Iconic Vancouver landmark to be torn down and rebuilt to make it seismically safe
VANCOUVER -- A painstaking moving operation is underway in the Great Hall at the UBC Museum of Anthropology.
More than 20 massive carvings and soaring totem poles are carefully being moved to other parts of the museum to prepare for a $30.5-million upgrade.
The five-storey Great Hall was designed in the early 1970s by the late Arthur Erickson, and since then, much more has been learned about seismic safety.
The Great Hall likely wouldn’t survive the so-called Big One.
“It would be in trouble, let’s put it that way,” said Nick Milkovich, principal architect for the upgrade.
“It’s particularly close to me because as a young architect in Arthur‘s office, I worked on this building,” Milkovich said.
Considered a modern masterpiece of concrete and glass, the Great Hall is now a designated heritage building.
Traditional reinforcement techniques would ruin the building’s iconic look, so those methods were ruled out.
Instead, UBC opted to use base isolation technology, which involves tearing down the Great Hall, including the foundation, and rebuilding it on a series of rubber and steel plates that would mitigate the impact of an earthquake – protecting the people and the priceless cultural objects inside.
Instead of shaking during a quake, the building would sway.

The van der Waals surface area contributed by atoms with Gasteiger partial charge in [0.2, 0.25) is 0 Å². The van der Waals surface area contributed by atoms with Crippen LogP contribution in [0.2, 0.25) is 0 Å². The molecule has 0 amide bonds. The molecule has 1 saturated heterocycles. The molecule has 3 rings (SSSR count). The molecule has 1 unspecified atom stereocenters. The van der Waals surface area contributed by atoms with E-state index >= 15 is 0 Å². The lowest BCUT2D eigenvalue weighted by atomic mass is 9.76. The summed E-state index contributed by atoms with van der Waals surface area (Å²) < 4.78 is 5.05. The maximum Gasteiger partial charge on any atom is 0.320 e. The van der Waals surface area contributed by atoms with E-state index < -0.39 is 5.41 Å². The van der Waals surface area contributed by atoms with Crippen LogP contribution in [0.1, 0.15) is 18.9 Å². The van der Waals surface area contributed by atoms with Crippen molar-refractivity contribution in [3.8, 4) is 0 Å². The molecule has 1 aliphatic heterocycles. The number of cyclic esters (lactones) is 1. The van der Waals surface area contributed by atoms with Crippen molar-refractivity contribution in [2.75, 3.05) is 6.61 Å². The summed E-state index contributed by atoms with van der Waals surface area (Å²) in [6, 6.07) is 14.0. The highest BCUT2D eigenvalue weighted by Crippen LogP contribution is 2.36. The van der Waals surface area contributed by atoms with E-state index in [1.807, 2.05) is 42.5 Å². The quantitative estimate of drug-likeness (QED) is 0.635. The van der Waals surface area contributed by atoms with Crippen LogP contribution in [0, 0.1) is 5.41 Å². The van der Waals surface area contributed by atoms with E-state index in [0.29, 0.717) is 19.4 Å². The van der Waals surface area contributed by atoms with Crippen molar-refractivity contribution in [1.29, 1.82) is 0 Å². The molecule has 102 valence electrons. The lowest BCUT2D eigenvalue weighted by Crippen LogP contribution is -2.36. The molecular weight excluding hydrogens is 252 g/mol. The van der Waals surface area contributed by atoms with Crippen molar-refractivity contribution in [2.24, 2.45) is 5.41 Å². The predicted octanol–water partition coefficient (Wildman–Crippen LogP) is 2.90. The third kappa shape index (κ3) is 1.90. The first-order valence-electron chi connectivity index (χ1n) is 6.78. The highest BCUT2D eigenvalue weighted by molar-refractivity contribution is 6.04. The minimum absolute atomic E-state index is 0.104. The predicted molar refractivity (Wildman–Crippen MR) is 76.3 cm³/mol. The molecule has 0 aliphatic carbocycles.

“The structure would still move,” Milkovich explained, “it’ll move up to one-foot-two inches, or 35 centimetres, when the earthquake hits.”
It’s only the second time a building in Canada is being outfitted with base isolators, according to UBC managing director of infrastructure development Jennifer Sanguinetti.
She said the entire project has to be undertaken with care and consideration.
The museum is consulting with local Indigenous groups during the process of lowering, moving and storing everything during the construction process.
“We can’t just kind of take a wrecking ball and go at it. We have to be very careful and the team has been working really hard to figure out what the best strategy is for that deconstruction,” Sanguinetti said.
Currently, the Great Hall doesn’t have a sprinkler system for fire protection, and the roof leaks.
There are numerous garbage cans scattered among the totem poles to collect the water falling from the ceiling.
The upgrades will address these problems, and add new sustainability measures, improved lighting, and window coverings.
The museum will remain open to the public during construction, which is scheduled to be complete in summer 2022.